En cada organización existen reglas no escritas del juego por ende los proyectos se amoldan a las mismas. Pero las reglas no escritas no son buenas o malas. Sencillamente son apropiadas o inapropiadas, según lo que la organización este tratando de lograr y los verdaderos problemas se presentan cuando aquellas se refuerzan entre sí en modos que nadie identifica.
This session covers the entire life-cycle of stakeholders’ engagement, from day 0 to project sign-off, and describes not only WHAT to do but also HOW to do it efficiently – including original tools and techniques proven by Mr. Jucan’s successful track record in complex stakeholder environments.
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We’re often taught that our “sponsor” is the person who champions the effort and provides critical support. Indeed, the sponsor is often the one we’re to seek out for support and issue resolution throughout the project. But what do you do when your sponsor IS the problem???
Why has project failure become the industry standard? How can projects deliver business value? What stands in the way of meeting stakeholder needs?
Save Time With Tools + Templates
This template can be seen as an extension of a typical stakeholder register (general information and level of interest/engagement), enriched with classification regarding a salience model.
If your project involves many persons or groups divided over different locations or time zones, it is advisable to create and maintain a communication plan. This will give a clear view over what should be communicated, who should transmit this information, and when and how it should be sent. You can start defining the communication plan once the stakeholders (and their needs) are identified, which is normally in an early stage of the project. This document lets you plan different types of communication within your project.
This presentation template is a formal customer-facing status report used for medium to larger projects, or for reporting multiple projects with the same stakeholder audience.
Learn From Others
The most important question that should be asked before a project is approved is rarely considered. That’s an issue we need to address—that we tend to think of projects as solutions to specific problems.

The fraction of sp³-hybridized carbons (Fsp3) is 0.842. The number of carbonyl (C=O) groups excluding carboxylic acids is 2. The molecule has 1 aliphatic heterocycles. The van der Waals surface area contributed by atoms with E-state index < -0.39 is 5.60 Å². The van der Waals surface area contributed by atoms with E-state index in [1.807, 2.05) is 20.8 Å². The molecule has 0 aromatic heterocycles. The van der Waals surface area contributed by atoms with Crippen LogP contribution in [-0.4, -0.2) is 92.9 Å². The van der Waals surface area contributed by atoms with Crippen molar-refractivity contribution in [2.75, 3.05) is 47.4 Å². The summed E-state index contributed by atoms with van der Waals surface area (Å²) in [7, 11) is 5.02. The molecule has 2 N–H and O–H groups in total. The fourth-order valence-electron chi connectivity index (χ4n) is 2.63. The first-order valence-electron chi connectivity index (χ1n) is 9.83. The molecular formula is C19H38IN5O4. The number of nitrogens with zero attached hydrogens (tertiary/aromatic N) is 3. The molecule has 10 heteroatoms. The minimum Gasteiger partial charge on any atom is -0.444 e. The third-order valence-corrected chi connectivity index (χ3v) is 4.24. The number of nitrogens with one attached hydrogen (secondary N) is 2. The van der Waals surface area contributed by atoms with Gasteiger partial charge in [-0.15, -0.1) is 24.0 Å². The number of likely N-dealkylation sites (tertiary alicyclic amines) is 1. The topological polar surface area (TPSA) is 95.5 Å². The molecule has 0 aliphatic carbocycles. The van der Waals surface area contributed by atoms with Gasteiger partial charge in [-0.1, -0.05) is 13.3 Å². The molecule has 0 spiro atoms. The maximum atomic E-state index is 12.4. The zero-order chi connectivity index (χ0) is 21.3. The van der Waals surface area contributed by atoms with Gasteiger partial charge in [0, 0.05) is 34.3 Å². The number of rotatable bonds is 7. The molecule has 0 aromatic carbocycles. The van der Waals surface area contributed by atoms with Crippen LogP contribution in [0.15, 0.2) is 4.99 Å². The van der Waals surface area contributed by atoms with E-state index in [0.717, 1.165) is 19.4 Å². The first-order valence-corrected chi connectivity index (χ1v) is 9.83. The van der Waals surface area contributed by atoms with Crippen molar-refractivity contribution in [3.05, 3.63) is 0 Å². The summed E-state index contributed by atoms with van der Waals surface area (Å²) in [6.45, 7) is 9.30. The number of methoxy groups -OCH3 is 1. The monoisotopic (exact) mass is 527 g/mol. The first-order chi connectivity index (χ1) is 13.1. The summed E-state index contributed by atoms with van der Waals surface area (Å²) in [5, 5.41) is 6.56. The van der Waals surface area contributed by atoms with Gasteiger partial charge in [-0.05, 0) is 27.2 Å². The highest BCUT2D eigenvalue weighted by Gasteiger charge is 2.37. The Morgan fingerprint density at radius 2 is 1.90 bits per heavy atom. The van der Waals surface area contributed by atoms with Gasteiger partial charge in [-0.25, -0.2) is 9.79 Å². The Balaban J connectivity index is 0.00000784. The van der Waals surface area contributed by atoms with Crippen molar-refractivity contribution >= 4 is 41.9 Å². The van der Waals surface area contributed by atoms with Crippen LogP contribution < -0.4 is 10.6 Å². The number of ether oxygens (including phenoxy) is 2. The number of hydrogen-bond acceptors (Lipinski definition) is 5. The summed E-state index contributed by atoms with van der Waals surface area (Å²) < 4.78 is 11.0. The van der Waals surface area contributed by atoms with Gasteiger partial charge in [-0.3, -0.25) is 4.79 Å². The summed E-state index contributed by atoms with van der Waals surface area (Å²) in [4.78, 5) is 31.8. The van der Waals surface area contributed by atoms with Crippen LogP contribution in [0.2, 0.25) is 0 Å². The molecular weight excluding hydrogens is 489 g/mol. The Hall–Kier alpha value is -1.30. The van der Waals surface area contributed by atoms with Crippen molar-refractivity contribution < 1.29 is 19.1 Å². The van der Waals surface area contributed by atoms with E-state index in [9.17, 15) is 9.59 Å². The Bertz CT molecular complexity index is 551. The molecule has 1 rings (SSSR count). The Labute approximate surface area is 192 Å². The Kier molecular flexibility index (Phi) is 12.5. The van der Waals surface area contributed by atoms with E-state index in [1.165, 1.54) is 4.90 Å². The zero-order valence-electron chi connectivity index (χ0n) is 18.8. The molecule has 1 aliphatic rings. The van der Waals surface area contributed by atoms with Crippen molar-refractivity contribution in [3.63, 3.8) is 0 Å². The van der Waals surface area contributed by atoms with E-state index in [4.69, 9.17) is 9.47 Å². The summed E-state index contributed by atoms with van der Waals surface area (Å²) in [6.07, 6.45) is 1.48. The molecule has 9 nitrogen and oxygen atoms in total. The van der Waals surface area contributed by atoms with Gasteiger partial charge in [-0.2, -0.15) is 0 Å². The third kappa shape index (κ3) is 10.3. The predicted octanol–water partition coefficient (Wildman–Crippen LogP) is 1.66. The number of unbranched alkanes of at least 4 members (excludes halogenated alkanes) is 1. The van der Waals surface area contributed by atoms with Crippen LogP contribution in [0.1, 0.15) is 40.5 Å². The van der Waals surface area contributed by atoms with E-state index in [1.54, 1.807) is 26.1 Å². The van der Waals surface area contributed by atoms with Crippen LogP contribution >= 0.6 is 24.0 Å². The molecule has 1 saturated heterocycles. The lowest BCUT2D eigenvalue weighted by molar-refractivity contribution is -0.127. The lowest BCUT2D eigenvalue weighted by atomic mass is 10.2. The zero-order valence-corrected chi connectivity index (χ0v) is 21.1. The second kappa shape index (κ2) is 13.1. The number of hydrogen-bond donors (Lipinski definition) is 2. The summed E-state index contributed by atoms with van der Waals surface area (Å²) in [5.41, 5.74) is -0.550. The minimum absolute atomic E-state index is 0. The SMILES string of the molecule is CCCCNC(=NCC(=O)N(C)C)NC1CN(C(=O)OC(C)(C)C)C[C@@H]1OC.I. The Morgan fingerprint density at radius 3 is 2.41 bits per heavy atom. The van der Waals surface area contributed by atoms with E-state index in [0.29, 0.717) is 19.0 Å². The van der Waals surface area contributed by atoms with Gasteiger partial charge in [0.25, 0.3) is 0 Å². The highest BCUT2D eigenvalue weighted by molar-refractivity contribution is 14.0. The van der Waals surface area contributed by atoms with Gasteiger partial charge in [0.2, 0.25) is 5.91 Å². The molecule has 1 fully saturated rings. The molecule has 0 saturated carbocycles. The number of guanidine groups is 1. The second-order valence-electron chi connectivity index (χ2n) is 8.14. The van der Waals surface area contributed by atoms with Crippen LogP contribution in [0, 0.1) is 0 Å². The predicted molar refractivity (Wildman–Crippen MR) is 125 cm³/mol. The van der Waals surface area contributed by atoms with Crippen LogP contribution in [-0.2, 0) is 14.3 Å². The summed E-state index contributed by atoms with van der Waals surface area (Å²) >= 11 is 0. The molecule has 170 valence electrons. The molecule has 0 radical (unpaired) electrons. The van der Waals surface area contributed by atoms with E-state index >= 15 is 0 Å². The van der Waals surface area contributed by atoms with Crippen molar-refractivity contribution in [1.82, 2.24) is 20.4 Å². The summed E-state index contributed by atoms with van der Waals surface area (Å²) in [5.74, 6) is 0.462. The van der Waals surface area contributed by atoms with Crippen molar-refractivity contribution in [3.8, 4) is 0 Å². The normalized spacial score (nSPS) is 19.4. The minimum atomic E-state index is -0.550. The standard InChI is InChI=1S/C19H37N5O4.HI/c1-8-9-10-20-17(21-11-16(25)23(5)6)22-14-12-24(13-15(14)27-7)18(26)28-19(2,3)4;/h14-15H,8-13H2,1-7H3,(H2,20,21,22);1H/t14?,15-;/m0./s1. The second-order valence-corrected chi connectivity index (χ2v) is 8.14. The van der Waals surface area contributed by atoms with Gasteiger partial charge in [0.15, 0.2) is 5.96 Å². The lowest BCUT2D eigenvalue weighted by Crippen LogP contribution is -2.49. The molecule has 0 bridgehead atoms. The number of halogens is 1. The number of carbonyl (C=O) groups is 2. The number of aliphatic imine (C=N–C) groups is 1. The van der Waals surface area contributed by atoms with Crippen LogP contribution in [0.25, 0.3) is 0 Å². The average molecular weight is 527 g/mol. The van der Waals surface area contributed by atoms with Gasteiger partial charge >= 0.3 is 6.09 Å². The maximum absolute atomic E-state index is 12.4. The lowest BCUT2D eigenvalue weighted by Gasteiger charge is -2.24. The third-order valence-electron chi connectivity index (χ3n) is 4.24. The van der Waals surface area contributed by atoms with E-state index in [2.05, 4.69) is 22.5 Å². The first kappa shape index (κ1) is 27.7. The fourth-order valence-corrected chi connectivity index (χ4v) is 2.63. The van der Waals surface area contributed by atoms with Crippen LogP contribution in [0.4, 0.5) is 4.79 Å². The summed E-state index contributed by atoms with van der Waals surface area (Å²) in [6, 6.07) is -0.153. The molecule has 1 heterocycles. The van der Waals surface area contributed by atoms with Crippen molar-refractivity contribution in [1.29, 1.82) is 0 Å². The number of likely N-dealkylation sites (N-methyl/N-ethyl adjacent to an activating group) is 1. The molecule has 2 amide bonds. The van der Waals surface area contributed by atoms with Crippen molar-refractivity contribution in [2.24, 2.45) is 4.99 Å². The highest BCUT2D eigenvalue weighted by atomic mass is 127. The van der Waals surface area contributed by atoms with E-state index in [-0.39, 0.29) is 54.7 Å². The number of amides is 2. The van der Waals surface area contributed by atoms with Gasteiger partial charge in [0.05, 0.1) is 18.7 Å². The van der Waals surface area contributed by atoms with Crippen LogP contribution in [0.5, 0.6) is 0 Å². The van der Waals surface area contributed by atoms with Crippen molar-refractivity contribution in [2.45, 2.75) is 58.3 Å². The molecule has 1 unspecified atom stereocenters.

Every organization has projects to direct necessary change; therefore, every organization can have issues with resistance, distractions and the task minutiae overload that holds back progress. By identifying methods to reduce the impacts of these three areas, we maintain project momentum, reduce delays, mitigate motivation detraction and gain altogether better results.
What are the elements that can ensure a successful project adoption? What are some basic tactics that can be used to help make sure that stakeholders and in-the-trenches users have the best attitude possible to make the change and spread the news to their colleagues?
One of the key attributes a project manager needs is the ability to protect their team from some of the “noise” around projects and allow members to focus on their work. But can that go too far—especially in the modern project delivery environment that requires project teams to understand more about the reasoning behind their project and why it matters?
This is the second in a series of articles tackling advanced project management challenges. Together, we will explore why soft-skills evaluation falls flat in most organizations—and how we can use simple tools to change the haphazard management practices, instead moving toward leadership practices.
The success of a project depends on the processes that are followed, the people who execute them and the contractual terms and conditions. This subject is all the more relevant to companies who take up work with little background and experience. Understanding some of the common pitfalls that should be avoided by sellers is essential.
In business, disputes happen. They are an unfortunate, but inevitable, consequence of the financial interests of the supplier and the customer. What happens when we, as project managers, are faced with a customer who says they are not happy, who refuses to pay or who threatens legal action? What steps can we take to address this challenge?
A project initiated with a clear goal in mind turns into a series of tasks to be completed. The focus shifts from the client’s needs and their purpose to getting the work done. The problem? The project purpose and client’s needs should be what is driving each task throughout the project, which often isn't the case.
Setting up a project management office is daunting. If you want your PMO to be accepted by your organization and get its permission to exist, you must focus on determining why your PMO is really needed.
Project management is changing. Is it also time to change what a PM is accountable for and where that accountability lies?
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